Monthly Archives: April 2012
“Fifty-five people were arrested on the day of the royal wedding last year, 30 of them for a potential breach of the peace. A year on, 15 of them are taking the police to court for a judicial review to challenge the tactics that were used that day against a ‘hypothetical protest that had already been criminalised’. They tell the Guardian why they want the law to change and discuss what the practice could mean for the policing of protests at the Olympics”
It’s not as big an event as the court case at the end of May, but but to mark the one year anniversary of the police’s ‘precrime’ pre-emptive arrests over the royal wedding, there will be a gathering in Soho Square (the site of a number of the arrests including the Starbucks Zombies, the Frith Street Two, and others).
Come as you are. Bring your friends, bring your cameras, bring some food & drink to share.
We are not afraid. We will not be silenced. We will see them in court.
Judicial Review of Preemptive Royal Wedding Arrests
Fifteen people who were arrested preemptively on the day of the Royal Wedding have been granted permission to challenge their arrests by way of Judicial Review. The claimants, who were arrested from different locations across central London, had not committed any crimes. Those arrested included people on their way to peaceful protests, as well as people the police merely suspected of being on their way to protests. None of the claimants were charged and all were released almost as soon as the public celebrations had finished.
“It is our view that the treatment of our clients was unlawful under common law and was in breach of their fundamental rights under the European Court of Human Rights articles 5, 8, 10 and 11,” said a spokesperson from Bhatt Murphy. “The apparent existence of an underlying policy that resulted in those arrests is a matter of considerable concern with implications for all those engaged in peaceful dissent or protest.”
Those arrested include members of the ‘Charing Cross 10’ who were on their way to a republican street party, the ‘Starbucks Zombies’ who were arrested from an Oxford Street branch of Starbucks for wearing zombie fancy dress, and a man who was simply walking in London and was stopped and arrested by plainclothes officers because he was a ‘known activist’. The arrests have been dubbed ‘precrime’ in many circles.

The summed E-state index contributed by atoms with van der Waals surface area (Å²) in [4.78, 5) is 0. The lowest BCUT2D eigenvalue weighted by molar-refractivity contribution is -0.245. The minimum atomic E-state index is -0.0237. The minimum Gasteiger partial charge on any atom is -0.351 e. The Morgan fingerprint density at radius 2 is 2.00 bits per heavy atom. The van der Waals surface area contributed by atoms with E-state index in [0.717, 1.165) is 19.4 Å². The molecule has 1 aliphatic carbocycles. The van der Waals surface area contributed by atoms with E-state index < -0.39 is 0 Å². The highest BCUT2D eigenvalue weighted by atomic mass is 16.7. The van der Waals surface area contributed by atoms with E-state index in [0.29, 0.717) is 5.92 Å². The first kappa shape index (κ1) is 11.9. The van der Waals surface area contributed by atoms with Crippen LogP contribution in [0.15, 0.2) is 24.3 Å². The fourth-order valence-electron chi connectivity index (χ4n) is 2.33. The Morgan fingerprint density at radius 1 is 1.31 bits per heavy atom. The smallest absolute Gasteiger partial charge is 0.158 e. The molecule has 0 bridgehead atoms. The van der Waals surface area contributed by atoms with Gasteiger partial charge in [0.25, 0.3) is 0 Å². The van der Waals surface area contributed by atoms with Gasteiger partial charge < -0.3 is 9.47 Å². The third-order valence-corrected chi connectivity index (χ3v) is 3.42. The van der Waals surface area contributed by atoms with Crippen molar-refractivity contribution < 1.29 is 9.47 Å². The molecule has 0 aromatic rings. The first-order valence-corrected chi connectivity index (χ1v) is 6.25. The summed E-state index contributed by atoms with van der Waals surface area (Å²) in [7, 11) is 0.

The arrests, all said to be to prevent anticipated breach of the peace, are part of a trend on the part of Metropolitan Police of using increasingly heavy-handed tactics against peaceful protestors, which manifested itself most recently in the threat to use rubber bullets against students protesting against the rise in tuition fees. Such tactics create a ‘chilling effect’ which dissuades others from protesting in the future.
The use of such tactics, which on the day of the royal wedding appears to have gone so far as to include a policy of carrying out preemptive arrests in order to intercept and prevent public protest and other dissent, raises questions of constitutional significance with regard to the role of policing in a democracy. The granting of permission for a Judicial Review means that those tactics will now be subject to the full scrutiny of the High Court in a 5 day hearing some time in the next year.
Bhatt Murphy is a leading civil liberties firm which specialises in police misconduct, prisoners’ rights, deaths in custody and immigration detention.
On 29th April Queer Resistance the LGBTQI anti-cuts collective planned a Royal Zombie Wedding Celebration in Soho incorporating a picnic breakfast, performances, a zombie blessing and marriage ceremony by the Sisters of Perpetual Indulgence followed by a zombie flash mob through Soho.
This action, neither pro nor anti royal, was to highlight the impact of the cuts on the LGBTQI community, most notably;
· HIV care & prevention services
· Domestic violence services
· Treatment referrals for transgender people
· Hate crime prevention & victim support
· Youth homelessness prevention
· Anti-homophobic bullying work in schools
· Support to under 18s at risk of sexual exploitation
· Rape crisis services
· Disability living allowance and housing benefit
· Pride funding
The morning saw several arrests of early arrivals to the action; all were placed in cells, de-arrested and released after several hours. There was some particularly bad treatment by the police which included an alleged assault of one of the arrestees.
The group decided to persevere with the action and met in Soho Square at 12 o’clock, planning to picnic at 1pm after seeking confirmation from police that no arrests would be made for picnicing. Shortly after people had gathered at 1pm and before the performances were to take place individuals from the group spoke with police to once again confirm that no arrests would be made, the full video of this conversation is here: http://bambuser.com/channel/ronanshaun/broadcast/1615419
Approximately half an hour after this conversation the police evicted the group from Soho Square under threat of arrest, the full video of this can be seen here http://www.youtube.com/watch?v=6zt98ys08vo&NR=1
Individuals from Queer Resistance are now in touch with legal advisers who are seeking statements from witnesses to the arrests; these should be emailed to firstname.lastname@example.org. Those arrested are also asked to get in touch with Queer Resistance as we are planning a full debrief session to give support to those affected, discuss further action and to learn as a group from what happened.
Queer Resistance is a collective of queers and allies from across the UK coming together to fight the cuts – including lesbian, gay, bisexual, trans, intersex and queer folk. We come from all communities, backgrounds and walks of life and we share this common objective. As a group we strongly defend the right to peaceful protest and freedom of expression both of which were denied to us yesterday.